The answer is NO. There, I got it out quick, didn’t I? 😀 Although I’m a strong fan of blogging for most cases, not every kind of business needs to have a blog. Let’s see when it’s advisable to run a blog, and when it can translate into a waste of time.
When does it make sense to have a blog?
Having a blog is something I’d recommend to almost everybody who wants to start an online business. You can profit from your blog in several ways – and it’s almost free!! The “only” thing you’ll have to invest is time.
So there are two ways of running a blog:
- If you want to be a blogger, which means that your blog is your main tool, where you start to create your business. Once you know what your audience needs, you create it.
- If you want to attract users to your website – who wouldn’t, right? In this case, your blog is a complement to the main site, where you offer your services or products.
When is it advisable to run a blog on your site?
So this is how you can profit from having a blog on your site:
- A blog helps you build an audience, and you want an audience to read your content and to learn more about your brand.
- It attracts readers to your site. Google wants to see lots of valuable and new content on your site, and that means that you’re gonna have to keep on updating it if you wanna appear on the first search results pages. And what’s a better way than running a blog, right? Updating a website where you just offer your services – or where you have your portfolio – is going to be very hard on the long run.
- It shows your customers what your expertise is, so you’re going to start becoming an authority in your subject. Authority and trust go hand in hand, so guess who they’re going to trust when they’re ready to spend money 😉
When is it a waste of time to run a blog?
Running a blog only makes sense if its target audience is your potential customer. If you’re writing to your peers, you should really ask yourself the reason for that. Let me give you two examples:
Example #1– As a web designer, you have a website where you offer web design services for small companies. One of the pages of your website is a blog, where you help other web designers like yourself figure out any design struggle they may have. What do you get out of your blog?
- You’re attracting users searching for “web design” or any other related keyword.
- You’re showing your expertise.
- You may also be helping DIY-ers who are trying to build their very first site.
- When a customer lands on your page and finds out that you’re the go-to person for people struggling with their web design – even for other web designers, who do you think they’ll want to hire?
Example #2 – As a freelance translator, you have a website for your customers to check your portfolio. You also write a blog helping other blogers find customers and use some tips and tricks to update their software know-how. What do you get out of your blog?
- It’s possible that you’re only attracting other translators, not potential customers
- You’re showing your expertise, but only to your peers. Customers won’t hardly see any value in you telling another translator how to win customers.
- After landing on your page, your blog content isn’t going to let him or her know if you’re actually a good translator. A customer needs you to be a translation master – and that’s all. Besides, it’s more than common that translators write in their own language, so how is an English-speaking customer going to understand your blog posts written in German anyway?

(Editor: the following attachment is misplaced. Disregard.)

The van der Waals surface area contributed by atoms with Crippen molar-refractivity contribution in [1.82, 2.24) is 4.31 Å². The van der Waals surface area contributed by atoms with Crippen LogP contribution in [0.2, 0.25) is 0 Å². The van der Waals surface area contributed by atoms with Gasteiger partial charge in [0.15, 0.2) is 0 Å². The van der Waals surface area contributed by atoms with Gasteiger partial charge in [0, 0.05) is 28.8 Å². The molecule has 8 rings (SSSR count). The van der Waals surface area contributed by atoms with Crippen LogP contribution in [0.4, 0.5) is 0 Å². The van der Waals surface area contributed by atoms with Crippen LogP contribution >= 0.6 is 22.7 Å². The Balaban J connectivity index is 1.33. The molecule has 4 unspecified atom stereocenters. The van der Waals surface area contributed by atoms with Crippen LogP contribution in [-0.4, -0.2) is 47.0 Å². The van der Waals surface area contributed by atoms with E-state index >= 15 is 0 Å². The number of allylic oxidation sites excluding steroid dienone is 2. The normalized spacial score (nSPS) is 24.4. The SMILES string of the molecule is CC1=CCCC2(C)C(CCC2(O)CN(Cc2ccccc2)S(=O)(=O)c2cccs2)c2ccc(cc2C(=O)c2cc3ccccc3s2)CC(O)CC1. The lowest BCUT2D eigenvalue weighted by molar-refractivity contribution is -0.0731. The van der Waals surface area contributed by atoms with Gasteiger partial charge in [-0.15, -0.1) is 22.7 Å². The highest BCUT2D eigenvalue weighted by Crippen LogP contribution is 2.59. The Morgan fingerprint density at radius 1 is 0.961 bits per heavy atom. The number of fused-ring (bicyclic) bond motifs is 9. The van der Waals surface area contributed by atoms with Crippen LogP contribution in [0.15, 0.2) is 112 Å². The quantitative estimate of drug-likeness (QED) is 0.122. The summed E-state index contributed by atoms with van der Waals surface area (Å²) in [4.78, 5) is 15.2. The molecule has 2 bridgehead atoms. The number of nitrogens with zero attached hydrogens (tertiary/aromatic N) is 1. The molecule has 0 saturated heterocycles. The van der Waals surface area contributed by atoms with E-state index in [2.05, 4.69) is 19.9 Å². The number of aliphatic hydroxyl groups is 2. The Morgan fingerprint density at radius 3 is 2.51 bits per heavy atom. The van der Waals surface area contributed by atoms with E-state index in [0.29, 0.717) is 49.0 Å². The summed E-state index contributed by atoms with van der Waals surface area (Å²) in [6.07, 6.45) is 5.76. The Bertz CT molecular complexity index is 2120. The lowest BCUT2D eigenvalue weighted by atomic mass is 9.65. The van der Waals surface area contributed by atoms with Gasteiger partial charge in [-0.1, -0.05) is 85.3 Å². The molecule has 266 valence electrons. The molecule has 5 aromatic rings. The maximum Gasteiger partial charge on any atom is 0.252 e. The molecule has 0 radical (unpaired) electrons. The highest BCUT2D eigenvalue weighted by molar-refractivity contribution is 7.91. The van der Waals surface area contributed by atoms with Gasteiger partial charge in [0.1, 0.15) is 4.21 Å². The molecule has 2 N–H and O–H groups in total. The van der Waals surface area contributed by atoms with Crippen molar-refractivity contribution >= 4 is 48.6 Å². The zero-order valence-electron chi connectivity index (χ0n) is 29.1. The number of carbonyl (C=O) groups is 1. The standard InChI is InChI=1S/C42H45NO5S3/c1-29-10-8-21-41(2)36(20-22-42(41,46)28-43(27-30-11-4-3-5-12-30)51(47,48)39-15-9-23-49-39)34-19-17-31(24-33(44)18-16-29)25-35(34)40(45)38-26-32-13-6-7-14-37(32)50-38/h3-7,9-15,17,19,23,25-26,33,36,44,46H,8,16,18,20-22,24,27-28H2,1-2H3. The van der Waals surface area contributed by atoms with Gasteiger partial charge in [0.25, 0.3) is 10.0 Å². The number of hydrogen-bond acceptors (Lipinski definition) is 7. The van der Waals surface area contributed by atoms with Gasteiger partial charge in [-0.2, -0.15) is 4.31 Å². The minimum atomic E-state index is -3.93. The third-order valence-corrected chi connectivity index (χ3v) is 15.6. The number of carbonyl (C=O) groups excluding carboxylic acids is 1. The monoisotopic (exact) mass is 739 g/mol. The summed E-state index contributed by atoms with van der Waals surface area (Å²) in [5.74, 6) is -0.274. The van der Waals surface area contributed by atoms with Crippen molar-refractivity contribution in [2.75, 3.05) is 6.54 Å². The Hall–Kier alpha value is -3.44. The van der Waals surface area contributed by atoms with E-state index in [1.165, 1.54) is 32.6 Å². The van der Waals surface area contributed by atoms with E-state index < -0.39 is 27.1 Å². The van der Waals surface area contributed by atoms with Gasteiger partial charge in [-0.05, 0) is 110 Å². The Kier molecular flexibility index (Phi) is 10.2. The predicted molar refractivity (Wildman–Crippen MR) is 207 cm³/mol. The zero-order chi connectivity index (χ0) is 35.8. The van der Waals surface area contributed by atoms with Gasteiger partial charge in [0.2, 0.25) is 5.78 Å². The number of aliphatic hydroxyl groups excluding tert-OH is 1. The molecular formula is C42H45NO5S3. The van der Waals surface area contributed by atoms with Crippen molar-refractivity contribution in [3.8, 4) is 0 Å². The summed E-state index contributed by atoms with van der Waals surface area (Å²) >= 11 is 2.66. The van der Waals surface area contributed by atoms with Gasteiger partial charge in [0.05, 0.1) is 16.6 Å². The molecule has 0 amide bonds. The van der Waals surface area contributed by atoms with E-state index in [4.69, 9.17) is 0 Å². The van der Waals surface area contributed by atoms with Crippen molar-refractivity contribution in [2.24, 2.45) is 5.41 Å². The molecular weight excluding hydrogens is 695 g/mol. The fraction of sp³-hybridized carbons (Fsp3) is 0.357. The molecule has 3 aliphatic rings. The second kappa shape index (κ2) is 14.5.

- This example would only make sense if your goal is to sell resources to other translators, such as courses or books.
Where can I learn how to blog?
On the Internet there are lots of free content which can help you start a blog. However, I see two main issues with researching for info online without following a specific framework:
- You may get what you need to know, but not how to do it.
- You may find what and how to start a blog, but not in the right order.
As a result, you’ll most likely get completely overwhelmed with the whole info you’ll find. Isn’t it ironic that “the problem” is having too much – instead of not enough – information??
At least this is how I felt until I joined Elite Blog Academy (EBA). It was a hard decision because it was quite pricey, but after doing lots of research, I dared to give it a go. And I’m so happy I did, ’cause I LOVE BLOGGING!! Thanks to EBA, I know where I have to focus. And I know where I have to go if I’m struggling with something. Did I mention how awesome the EBA community is?? Check out this round-table video and find out 🙂
They only open once a year, so if blogging is something you’re considering, take the chance and profit from probably the best blogging course out there! Students get lifetime access for the lifetime of the EBA course, so I’m going to take the course again this year because it’s been updated to version 4.0. I hope I get to meet you inside!
Recap – When does it make sense to run a blog?
#1. There are 2 main ways of blogging:
- As a blogger who’s going to convert that blog into a business sooner or later. In this case, your blog is your main business tool.
- As an entrepreneur who’s using the blog to attract more traffic to her portfolio website. In this case, your blog is an additional tool for your online business.
#2. A blog is mainly useful to:
- Build an audience who knows and loves your brand.
- Update your content regularly in order to appear in Google search result pages.
- Gain authority and trust among your audience.
#3. Having a blog on your website makes sense if:
- You’re attracting customers, not competitors.
- You’re able to show relevant expertise to your potential customers.
- You’re attracting your peers because your goal is to make them into customers.
And that would be all for now! How about you? Do you have a blog? Are you considering starting one? Leave a comment below!
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